Official: New Mexico Likely to Run Out of Cannabis After Legal Sales Start | Legislator | Legislative session in New Mexico

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The head of the state agency charged with overseeing the emerging recreational cannabis industry in New Mexico urged lawmakers to prepare for “Krispy Kreme Syndrome”.

“It is very likely that we will run out of cannabis in the first week, if not the first two weeks,” after legal sales begin, said Monday during a hearing before the legislature’s economic development and policy committee .

Trujillo comparing expectations of the new market, which is expected to start in April, with reports from people waiting hours before a new Krispy Kreme franchise opens, Trujillo said initial demand will decline over time.

Based on data from other states where recreational cannabis is legal, the state will need nearly 500,000 plants to meet anticipated needs, Trujillo said.

She warned lawmakers to be prepared for a growth failure rate of at least 18 percent, which would hurt the supply. “It could be higher,” she added.

Trujillo and others briefed lawmakers on the state’s preparations for the commercial production and sale of cannabis products, making it clear that there is still much work to be done by September 1 to begin licensing entrepreneurs.

The Regulatory and Licensing Department has not yet published any proposed rules for retailers, and its cannabis control department has not yet finalized appointments to the Cannabis Regulatory Advisory Committee tasked with providing guidance on the rules of the industry.

Although some committee members have been named, Trujillo said she is waiting for all members to be selected before making a final announcement.

“I thought we did this months ago,” she said. “It’s a bit of a disappointment to me that it took so long.”

Legislators, who voted to approve cannabis legalization at a special session earlier this year, set a tight deadline for the state to approve the rules for producers, manufacturers, lab test centers, retailers and others in the industry, Trujillo said.

The Cannabis Control Division revised proposed rules for producers after a public hearing in June. One of these changes increased the number of plants each grower can grow from 4,500 to 8,000, with the provision allowing 500 additional plants per year over four years for a total of 10,000 plants.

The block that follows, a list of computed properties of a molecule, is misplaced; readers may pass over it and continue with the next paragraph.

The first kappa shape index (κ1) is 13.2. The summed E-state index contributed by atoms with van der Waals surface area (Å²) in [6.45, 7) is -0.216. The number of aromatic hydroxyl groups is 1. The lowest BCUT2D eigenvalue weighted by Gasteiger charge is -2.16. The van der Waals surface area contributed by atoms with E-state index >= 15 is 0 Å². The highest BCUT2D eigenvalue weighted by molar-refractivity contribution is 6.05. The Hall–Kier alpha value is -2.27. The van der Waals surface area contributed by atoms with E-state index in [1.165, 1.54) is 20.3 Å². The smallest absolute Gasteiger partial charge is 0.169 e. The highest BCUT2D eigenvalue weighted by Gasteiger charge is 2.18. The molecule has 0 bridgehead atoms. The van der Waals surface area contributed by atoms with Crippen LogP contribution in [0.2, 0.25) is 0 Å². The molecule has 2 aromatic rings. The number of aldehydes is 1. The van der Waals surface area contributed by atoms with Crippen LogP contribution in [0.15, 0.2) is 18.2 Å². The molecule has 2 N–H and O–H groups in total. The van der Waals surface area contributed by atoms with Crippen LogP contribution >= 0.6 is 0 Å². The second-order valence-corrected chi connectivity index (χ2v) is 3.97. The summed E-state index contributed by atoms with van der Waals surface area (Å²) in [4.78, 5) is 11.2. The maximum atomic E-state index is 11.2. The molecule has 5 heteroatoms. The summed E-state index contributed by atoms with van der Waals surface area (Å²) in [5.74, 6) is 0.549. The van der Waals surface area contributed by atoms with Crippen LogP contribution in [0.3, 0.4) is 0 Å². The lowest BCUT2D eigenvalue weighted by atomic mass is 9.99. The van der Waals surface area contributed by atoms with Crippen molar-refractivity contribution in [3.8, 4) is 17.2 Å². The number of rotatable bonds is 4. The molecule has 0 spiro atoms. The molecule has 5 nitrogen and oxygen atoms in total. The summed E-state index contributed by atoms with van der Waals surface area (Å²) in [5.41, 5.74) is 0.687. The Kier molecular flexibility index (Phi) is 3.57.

The department will hold another public hearing on the rules on Aug. 6.

Trujillo said the industry is expected to generate at least $ 50 million in new revenue and create 11,000 jobs in the first year. Over time, the cannabis business should bring the state up to $ 300 million each year, she said.

However, Trujillo expressed growing concern that New Mexico residents with limited financial resources could have difficulty getting into the business.

“Access to capital is almost unavailable,” she said. “My fear is that people interested in getting into this industry will take action such as cashing out their pension or taking out a second mortgage on their home or saving their savings for family life.”

Matt Muñoz, a partner at Carver Family Farm, which plans to start a cannabis micro-business, spoke about the financial straits.

The cost of getting a license and setting up an operation makes it both more affordable and lucrative for companies with a higher number of assets, he said. Trying to rent a building in Albuquerque, where the vacancy rate is around 2 percent, is also difficult and expensive, he added.

Muñoz said the state should ensure that New Mexicans get first priority on the application list before established cannabis companies outside the state apply for approval.

Trujillo said the bill does not give her department authority to do so.

Muñoz referred to news reports of a growing black market for cannabis in Oklahoma three years after the state approved legalization. Law enforcement agencies there are grappling with illegal operations and those who conduct legal operations but illegally move money and goods out of the state.

The Oklahoman, among other media outlets, recently covered the issue.

Senator Cliff Pirtle, R-Roswell – who tabled an unsuccessful law to legalize cannabis – said this will become a problem in New Mexico as well.

“The unfortunate truth is that you will see the black market invade legal growth,” he said.